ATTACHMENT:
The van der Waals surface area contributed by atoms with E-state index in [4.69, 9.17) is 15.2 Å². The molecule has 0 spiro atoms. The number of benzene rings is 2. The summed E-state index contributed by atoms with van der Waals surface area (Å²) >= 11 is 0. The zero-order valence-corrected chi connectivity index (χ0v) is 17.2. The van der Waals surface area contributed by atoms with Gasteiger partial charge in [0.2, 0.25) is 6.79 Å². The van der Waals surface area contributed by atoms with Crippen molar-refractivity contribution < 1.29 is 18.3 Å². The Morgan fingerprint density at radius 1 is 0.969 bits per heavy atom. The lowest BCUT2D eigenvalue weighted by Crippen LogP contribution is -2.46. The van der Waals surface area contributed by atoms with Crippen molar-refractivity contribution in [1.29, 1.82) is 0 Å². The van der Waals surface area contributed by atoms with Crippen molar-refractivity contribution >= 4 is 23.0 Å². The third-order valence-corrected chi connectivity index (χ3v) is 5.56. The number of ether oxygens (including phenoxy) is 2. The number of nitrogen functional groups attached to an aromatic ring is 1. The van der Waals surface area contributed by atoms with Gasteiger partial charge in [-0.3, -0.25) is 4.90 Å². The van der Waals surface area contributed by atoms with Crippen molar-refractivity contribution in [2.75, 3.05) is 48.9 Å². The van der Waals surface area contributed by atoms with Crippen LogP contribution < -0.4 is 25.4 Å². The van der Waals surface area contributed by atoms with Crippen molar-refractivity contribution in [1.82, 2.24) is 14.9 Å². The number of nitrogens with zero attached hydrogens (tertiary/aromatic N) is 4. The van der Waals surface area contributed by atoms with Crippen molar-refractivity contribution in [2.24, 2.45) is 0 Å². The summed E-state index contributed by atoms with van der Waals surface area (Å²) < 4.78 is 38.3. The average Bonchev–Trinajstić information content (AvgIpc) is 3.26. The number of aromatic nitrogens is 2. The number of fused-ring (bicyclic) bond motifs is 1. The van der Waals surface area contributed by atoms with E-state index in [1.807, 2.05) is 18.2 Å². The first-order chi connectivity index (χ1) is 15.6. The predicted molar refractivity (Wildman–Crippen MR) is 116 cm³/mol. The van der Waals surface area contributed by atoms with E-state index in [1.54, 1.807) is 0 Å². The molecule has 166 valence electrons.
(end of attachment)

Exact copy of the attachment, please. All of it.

The van der Waals surface area contributed by atoms with E-state index in [4.69, 9.17) is 15.2 Å². The molecule has 0 spiro atoms. The number of benzene rings is 2. The summed E-state index contributed by atoms with van der Waals surface area (Å²) >= 11 is 0. The zero-order valence-corrected chi connectivity index (χ0v) is 17.2. The van der Waals surface area contributed by atoms with Gasteiger partial charge in [0.2, 0.25) is 6.79 Å². The van der Waals surface area contributed by atoms with Crippen molar-refractivity contribution < 1.29 is 18.3 Å². The Morgan fingerprint density at radius 1 is 0.969 bits per heavy atom. The lowest BCUT2D eigenvalue weighted by Crippen LogP contribution is -2.46. The van der Waals surface area contributed by atoms with Crippen molar-refractivity contribution in [1.29, 1.82) is 0 Å². The van der Waals surface area contributed by atoms with Crippen molar-refractivity contribution >= 4 is 23.0 Å². The third-order valence-corrected chi connectivity index (χ3v) is 5.56. The number of ether oxygens (including phenoxy) is 2. The number of nitrogen functional groups attached to an aromatic ring is 1. The van der Waals surface area contributed by atoms with Gasteiger partial charge in [-0.3, -0.25) is 4.90 Å². The van der Waals surface area contributed by atoms with Crippen molar-refractivity contribution in [2.75, 3.05) is 48.9 Å². The van der Waals surface area contributed by atoms with Crippen LogP contribution < -0.4 is 25.4 Å². The van der Waals surface area contributed by atoms with Crippen molar-refractivity contribution in [1.82, 2.24) is 14.9 Å². The number of nitrogens with zero attached hydrogens (tertiary/aromatic N) is 4. The van der Waals surface area contributed by atoms with Crippen molar-refractivity contribution in [2.24, 2.45) is 0 Å². The summed E-state index contributed by atoms with van der Waals surface area (Å²) < 4.78 is 38.3. The average Bonchev–Trinajstić information content (AvgIpc) is 3.26. The number of aromatic nitrogens is 2. The number of fused-ring (bicyclic) bond motifs is 1. The van der Waals surface area contributed by atoms with E-state index in [1.807, 2.05) is 18.2 Å². The first-order chi connectivity index (χ1) is 15.6. The predicted molar refractivity (Wildman–Crippen MR) is 116 cm³/mol. The van der Waals surface area contributed by atoms with E-state index in [1.54, 1.807) is 0 Å². The molecule has 166 valence electrons.